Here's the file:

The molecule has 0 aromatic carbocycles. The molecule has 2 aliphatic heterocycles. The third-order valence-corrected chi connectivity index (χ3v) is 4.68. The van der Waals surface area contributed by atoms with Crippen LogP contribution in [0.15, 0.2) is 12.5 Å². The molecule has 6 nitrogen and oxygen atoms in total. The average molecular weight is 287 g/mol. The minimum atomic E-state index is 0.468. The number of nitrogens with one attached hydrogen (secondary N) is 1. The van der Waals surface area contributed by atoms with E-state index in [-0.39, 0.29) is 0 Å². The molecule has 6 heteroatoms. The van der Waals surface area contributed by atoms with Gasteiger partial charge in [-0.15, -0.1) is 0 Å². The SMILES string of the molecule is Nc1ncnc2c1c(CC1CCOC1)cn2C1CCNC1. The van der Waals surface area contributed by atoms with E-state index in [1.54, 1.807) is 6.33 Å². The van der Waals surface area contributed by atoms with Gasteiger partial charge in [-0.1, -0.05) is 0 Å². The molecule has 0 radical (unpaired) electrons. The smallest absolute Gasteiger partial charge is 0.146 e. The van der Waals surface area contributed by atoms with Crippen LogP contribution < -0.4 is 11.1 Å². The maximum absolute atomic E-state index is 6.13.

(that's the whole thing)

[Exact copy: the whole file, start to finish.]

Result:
The molecule has 0 aromatic carbocycles. The molecule has 2 aliphatic heterocycles. The third-order valence-corrected chi connectivity index (χ3v) is 4.68. The van der Waals surface area contributed by atoms with Crippen LogP contribution in [0.15, 0.2) is 12.5 Å². The molecule has 6 nitrogen and oxygen atoms in total. The average molecular weight is 287 g/mol. The minimum atomic E-state index is 0.468. The number of nitrogens with one attached hydrogen (secondary N) is 1. The van der Waals surface area contributed by atoms with E-state index in [-0.39, 0.29) is 0 Å². The molecule has 6 heteroatoms. The van der Waals surface area contributed by atoms with Gasteiger partial charge in [-0.15, -0.1) is 0 Å². The SMILES string of the molecule is Nc1ncnc2c1c(CC1CCOC1)cn2C1CCNC1. The van der Waals surface area contributed by atoms with E-state index in [1.54, 1.807) is 6.33 Å². The van der Waals surface area contributed by atoms with Gasteiger partial charge in [-0.1, -0.05) is 0 Å². The molecule has 0 radical (unpaired) electrons. The smallest absolute Gasteiger partial charge is 0.146 e. The van der Waals surface area contributed by atoms with Crippen LogP contribution < -0.4 is 11.1 Å². The maximum absolute atomic E-state index is 6.13.